Original Article

OPEN: Incidence of Pediatric Cervical Spine Injuries in Iraq and Afghanistan

Authors: Xandria Gutierrez, BA, Michael April, MD, DPhil, Joseph Maddry, MD, Guyon Hill, MD, Tyson Becker, MD, Steven Schauer, DO, MS


Objective: Military providers frequently treat civilians, including pediatric patients. Cervical spine injuries in pediatric trauma patients occur infrequently, with limited data on the incidence. The aim of this study was to describe the incidence of cervical spine injuries in pediatric patients in Iraq and Afghanistan.

Methods: We queried the Department of Defense Trauma Registry for all pediatric encounters from January 2007 to January 2016. We searched within that dataset for all cervical spine fractures.

Results: From January 2007 through January 2016 there were 3439 pediatric encounters. There were 36 subjects identified (1.0%) with a cervical spine fracture. Of those with a cervical spine fracture, 6 (17%) had a prehospital cervical collar placed, which did not improve survival to hospital discharge (collar, 66.7% vs no collar, 83.3%, P = 0.573). Of those with a cervical spine fracture, 6 (17%) had a documented spinal cord injury. The median age of subjects with a cervical spine fracture was 9.5 years and the majority (63.9%) were male. Most were injured by explosion (41.7%). The median composite injury score was higher in subjects with a cervical spine fracture compared with those without one (16.5 vs 10, P < 0.001). Subjects with a cervical spine fracture had longer lengths of stay in the intensive care unit (median 3 days vs 1, P = 0.012) and a trend toward worse survival to hospital discharge (80.6%, n = 29, vs 90.3%, n = 3074, P = 0.079).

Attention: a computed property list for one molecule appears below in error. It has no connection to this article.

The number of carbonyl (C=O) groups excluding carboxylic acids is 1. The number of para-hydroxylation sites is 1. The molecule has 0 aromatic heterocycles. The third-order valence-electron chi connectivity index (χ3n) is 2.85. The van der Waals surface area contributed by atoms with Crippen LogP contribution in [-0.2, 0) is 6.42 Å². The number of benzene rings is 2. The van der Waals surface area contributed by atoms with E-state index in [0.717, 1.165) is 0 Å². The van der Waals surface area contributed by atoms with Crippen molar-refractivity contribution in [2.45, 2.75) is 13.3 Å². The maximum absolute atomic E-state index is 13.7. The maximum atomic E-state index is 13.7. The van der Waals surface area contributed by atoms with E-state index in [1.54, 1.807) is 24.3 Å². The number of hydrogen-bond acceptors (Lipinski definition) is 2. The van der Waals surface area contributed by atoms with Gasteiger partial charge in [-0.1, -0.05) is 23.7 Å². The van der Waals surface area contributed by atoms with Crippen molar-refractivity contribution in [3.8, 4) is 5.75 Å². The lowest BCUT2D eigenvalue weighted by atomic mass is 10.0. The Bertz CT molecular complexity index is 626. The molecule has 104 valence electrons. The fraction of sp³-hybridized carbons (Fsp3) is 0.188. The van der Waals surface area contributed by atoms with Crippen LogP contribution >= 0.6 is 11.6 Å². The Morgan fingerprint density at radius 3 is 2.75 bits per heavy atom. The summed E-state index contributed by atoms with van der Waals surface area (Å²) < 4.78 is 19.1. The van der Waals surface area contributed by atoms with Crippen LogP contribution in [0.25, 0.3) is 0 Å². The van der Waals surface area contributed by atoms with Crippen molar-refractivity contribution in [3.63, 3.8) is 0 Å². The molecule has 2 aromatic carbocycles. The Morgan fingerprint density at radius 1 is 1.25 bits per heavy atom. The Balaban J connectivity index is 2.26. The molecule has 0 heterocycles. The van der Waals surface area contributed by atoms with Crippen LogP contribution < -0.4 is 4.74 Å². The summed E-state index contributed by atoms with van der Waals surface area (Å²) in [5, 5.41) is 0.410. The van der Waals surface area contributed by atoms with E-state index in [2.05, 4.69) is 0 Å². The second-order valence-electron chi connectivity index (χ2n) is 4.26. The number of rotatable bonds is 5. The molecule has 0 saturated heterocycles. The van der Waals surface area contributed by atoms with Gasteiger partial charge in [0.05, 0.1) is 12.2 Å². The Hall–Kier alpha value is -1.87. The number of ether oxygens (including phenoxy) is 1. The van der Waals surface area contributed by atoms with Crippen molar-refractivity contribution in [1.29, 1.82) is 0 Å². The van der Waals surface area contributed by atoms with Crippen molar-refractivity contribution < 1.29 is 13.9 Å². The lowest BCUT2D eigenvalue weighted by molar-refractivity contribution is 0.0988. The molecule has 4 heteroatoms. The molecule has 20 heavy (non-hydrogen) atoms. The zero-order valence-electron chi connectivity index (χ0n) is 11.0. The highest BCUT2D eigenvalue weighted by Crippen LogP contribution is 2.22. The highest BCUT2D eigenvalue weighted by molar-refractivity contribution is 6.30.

Conclusions: Cervical spine injuries occurred infrequently in pediatric patients in Iraq and Afghanistan. When a fracture was present, almost one in five patients had spinal cord involvement. The pediatric prehospital literature would benefit from the development of a clinical decision tool to guide prehospital personnel as to when a cervical collar is indicated. Moreover, appropriate size equipment should be available when caring for host national civilians.

Full Article

Having trouble viewing the article content below? Click here to open it directly.


Table 1. Demographics and outcome data of subjects with a cervical spine fracture

Download Image

Table 2. Serious injuries (AIS ≥3) by body region

Download Image


1. McGuigan R, Spinella PC, Beekley A, et al. Pediatric trauma: experience of a combat support hospital in Iraq. J Pediatr Surg 2007;42:207-210.
2. Creamer KM, Edwards MJ, Shields CH, et al. Pediatric wartime admissions to US military combat support hospitals in Afghanistan and Iraq: learning from the first 2,000 admissions. J Trauma 2009;67:762-768.
3. Mikrogianakis A, Grant V. The kids are alright: pediatric trauma pearls. Emerg Med Clin North Am 2018;36:237-257.
4. Kenefake ME, Swarm M, Walthall J. Nuances in pediatric trauma. Emerg Med Clin North Am 2013;31:627-652.
5. Seid T, Ramaiah R, Grabinsky A. Pre-hospital care of pediatric patients with trauma. Int J Crit Illn Inj Sci 2012;2:114-120.
6. Bauman BH, McManus JG, Jr. Pediatric pain management in the emergency department. Emerg Med Clin North Am 2005;23:393-414.
7. American Academy of Pediatrics, Committee on Psychosocial Aspects of Child and Family Health, Task Force on Pain in Infants, Children, and Adolescents. The assessment and management of acute pain in infants, children, and adolescents. Pediatrics 2001;108:793-797.
8. Kokoska ER, Keller MS, Rallo MC, et al. Characteristics of pediatric cervical spine injuries. J Pediatr Surg 2001;36:100-105.